John Tradescant’s Thames-side home, 1634

The curious gardener

In 1634, anyone who spent a day at John Tradescant’s house and garden in south Lambeth could discover more curiosities than a man might see in a lifetime of travel. Tradescant’s ‘Ark’, a must-see attraction for half a century, was Britain’s first museum.

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As a young man, gardener John Tradescant travelled to France and the Low Countries collecting outlandish trees and plants on behalf of his employer, the Lord Treasurer Robert Cecil.

When Tradescant later joined the Duke of Buckingham’s staff, Buckingham’s position as Lord Admiral of England opened up more diverse collecting opportunities. Tradescant wrote to British ships trading around the globe, requesting, ‘All Maner of Beasts & Fowels & Birds Alyve’. He especially requested the biggest, greatest or strangest specimens.

Connections with New World explorer John Smith and King Charles I (whose garden Tradescant also tended) led to the donation of other unique artefacts to Tradescant’s collection. These included the robe of ‘the King of Virginia’ and Henry VIII’s stirrups and hawking gear.

After the Duke of Buckingham’s murder, Tradescant installed all these rarities in his own family home and opened it to the public. Anyone with sixpence to spare might wonder at the hands of mermaids and mummies, a salamander, a chameleon and a pelican, a bat as large as a pigeon, a Madagascan dodo, a small piece of wood from the cross of Christ and much more.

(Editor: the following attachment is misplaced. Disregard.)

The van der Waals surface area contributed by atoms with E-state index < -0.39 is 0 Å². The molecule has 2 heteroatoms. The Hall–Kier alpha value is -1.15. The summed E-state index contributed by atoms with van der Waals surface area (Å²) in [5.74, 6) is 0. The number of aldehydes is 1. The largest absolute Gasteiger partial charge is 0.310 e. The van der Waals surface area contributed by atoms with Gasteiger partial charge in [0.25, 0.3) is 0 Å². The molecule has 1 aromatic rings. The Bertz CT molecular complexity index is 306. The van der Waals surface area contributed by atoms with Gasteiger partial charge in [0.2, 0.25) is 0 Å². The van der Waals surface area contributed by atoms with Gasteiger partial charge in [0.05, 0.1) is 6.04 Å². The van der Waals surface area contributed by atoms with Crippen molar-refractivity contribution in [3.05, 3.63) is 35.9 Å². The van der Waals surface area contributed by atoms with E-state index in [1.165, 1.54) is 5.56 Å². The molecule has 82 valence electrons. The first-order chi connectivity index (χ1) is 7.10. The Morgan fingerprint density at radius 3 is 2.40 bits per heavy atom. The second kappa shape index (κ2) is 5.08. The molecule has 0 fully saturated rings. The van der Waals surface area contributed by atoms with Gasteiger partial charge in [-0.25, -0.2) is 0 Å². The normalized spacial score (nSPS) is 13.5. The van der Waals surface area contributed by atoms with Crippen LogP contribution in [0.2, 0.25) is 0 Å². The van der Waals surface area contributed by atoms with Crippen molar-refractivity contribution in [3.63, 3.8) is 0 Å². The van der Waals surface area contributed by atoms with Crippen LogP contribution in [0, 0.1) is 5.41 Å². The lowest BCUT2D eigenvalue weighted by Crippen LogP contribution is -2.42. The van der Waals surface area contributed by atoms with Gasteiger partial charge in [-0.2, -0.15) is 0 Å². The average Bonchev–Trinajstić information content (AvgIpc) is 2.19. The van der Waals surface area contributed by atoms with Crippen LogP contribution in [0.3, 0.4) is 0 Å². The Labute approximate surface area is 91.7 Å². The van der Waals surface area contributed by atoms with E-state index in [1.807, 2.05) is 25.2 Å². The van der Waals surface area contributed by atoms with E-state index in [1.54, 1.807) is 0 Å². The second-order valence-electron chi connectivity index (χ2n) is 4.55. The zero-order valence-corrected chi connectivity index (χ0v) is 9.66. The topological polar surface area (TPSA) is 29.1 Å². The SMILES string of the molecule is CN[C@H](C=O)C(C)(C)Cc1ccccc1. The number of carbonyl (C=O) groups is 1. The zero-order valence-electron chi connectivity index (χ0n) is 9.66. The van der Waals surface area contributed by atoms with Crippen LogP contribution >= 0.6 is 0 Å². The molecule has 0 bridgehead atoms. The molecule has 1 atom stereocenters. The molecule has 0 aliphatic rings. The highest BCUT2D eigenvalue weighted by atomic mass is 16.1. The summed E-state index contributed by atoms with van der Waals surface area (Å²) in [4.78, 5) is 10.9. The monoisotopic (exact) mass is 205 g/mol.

There are no surviving pictures of Tradescant’s museum, but it may have looked something like the Italian apothecary Ferrante Imperato’s impressive cabinet of curiosities. Dubbed ‘Tradescant’s Ark’, the gardener’s unsorted and unclassified collection was a microcosm of the entire world.

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Merchants of Light

By the time Tradescant died in 1638, a new approach to collecting was emerging: not the gathering and display of eclectic and rare curiosities, but an ordered search for specimens that might be studied to understand the world. In one philosopher’s mind, the men building up such collections were nothing less than ‘merchants of light’.

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